Florida Misdemeanor Crimes
People who are charged with misdemeanor crimes in Florida may have many different reactions. Some people respond casually, believing a misdemeanor charge is “no big deal.” Others become confused as to what a “misdemeanor” charge is and wonder what it will mean for their futures if they are convicted.
Misdemeanor charges should never be treated lightly, since a misdemeanor conviction can have significant effects on your future. If you’re facing a misdemeanor charge, don’t hesitate to seek advice from a Florida misdemeanor defense attorney. The lawyers at Farah & Farah can help.
What is a Misdemeanor?
A misdemeanor crime in Florida is a crime that is punishable by up to one year of imprisonment, usually in a county jail, and/or a fine. Other penalties may also be imposed for a misdemeanor conviction. Misdemeanors are punished more lightly than felonies, which involve imprisonment of one year or more in a state prison and other consequences.
Misdemeanors in Florida are also categorized as the following:
- Second-degree misdemeanors are punishable by up to 60 days in jail
- First-degree misdemeanors are punishable by up to 1 year in jail
Both types may also be punished with up to one year of probation, a combination of jail and probation, and/or up to $1,000 in fines.
Non-criminal traffic infractions are not considered misdemeanors. However, not all traffic infractions are non-criminal. For instance, driving under the influence (DUI) or driving on a suspended license are traffic violations that are also misdemeanors.
Other Misdemeanor Penalties
In addition to jail, probation, and fines, other penalties that may come with a misdemeanor conviction include:
- “house arrest”, for certain crimes;
- required counseling, such as anger management or substance abuse counseling;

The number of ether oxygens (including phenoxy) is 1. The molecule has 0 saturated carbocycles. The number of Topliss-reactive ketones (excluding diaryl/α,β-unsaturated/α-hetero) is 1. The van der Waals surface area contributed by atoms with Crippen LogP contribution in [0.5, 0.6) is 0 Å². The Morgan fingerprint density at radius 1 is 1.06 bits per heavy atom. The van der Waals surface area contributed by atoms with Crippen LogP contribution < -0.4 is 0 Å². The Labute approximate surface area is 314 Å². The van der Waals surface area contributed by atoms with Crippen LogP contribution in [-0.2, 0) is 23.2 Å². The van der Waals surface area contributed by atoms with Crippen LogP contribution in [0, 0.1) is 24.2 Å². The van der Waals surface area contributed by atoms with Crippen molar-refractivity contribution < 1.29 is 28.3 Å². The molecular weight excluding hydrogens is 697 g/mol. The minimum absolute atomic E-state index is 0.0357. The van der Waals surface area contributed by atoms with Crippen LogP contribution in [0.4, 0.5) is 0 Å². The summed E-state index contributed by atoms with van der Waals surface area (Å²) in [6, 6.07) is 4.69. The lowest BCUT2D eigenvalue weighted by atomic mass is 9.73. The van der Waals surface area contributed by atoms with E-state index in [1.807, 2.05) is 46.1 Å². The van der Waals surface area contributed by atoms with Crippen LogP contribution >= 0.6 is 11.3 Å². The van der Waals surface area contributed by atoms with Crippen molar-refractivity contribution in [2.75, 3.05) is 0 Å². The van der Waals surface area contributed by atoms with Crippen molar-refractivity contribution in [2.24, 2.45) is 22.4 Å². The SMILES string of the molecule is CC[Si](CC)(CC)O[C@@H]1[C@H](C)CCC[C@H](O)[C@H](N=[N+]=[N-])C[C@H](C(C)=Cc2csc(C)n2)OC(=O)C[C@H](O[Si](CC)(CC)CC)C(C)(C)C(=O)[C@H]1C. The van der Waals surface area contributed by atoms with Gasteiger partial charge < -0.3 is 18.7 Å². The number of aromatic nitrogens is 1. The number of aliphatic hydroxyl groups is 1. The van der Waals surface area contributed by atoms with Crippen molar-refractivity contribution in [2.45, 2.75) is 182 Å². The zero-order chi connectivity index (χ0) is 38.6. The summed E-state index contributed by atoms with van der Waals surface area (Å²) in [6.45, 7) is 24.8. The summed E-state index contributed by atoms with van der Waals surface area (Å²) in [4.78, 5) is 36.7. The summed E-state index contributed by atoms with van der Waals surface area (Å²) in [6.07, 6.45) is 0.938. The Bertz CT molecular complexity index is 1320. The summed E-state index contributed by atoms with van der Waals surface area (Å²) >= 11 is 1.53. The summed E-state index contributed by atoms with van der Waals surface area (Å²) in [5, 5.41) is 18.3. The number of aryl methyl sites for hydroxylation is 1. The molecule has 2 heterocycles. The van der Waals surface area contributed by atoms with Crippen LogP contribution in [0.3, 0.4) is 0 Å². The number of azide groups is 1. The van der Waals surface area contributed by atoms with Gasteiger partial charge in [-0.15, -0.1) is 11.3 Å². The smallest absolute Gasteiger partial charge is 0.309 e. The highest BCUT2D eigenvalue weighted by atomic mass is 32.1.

- suspension or revocation of driver’s license;
- restitution payments to a victim or victims;
- community service;
- court fees and costs; and
- other penalties as determined by the court.
Certain misdemeanors also carry their own particular penalties. For instance, driving under the influence (DUI) of alcohol or drugs comes with penalties specific to the DUI charge, such as mandatory alcohol counseling or the use of an ignition interlock device. Some misdemeanor convictions may also trigger the “habitual offender” law if the person has been convicted of several previous misdemeanors, resulting in tougher penalties.
Will I Have a Criminal Record?
A misdemeanor does appear on a Florida criminal record. However, it is possible, under certain circumstances, to have a misdemeanor criminal record sealed or expunged. Because your chances of having a criminal record sealed or expunged may depend on how your charges were initially handled, it is wise to work with a defense attorney on your case to protect any future chances of sealing or expungement.
The Representation You Need
A misdemeanor charge can have a serious impact on the course of your life. No matter what charge or charges you face, you have the right to choose a Florida defense attorney who will fight to protect your legal rights and win the best possible outcome in court. At Farah & Farah, we strive to provide such representation for each of our clients. Contact us today for a free and confidential consultation. 855-797-9899.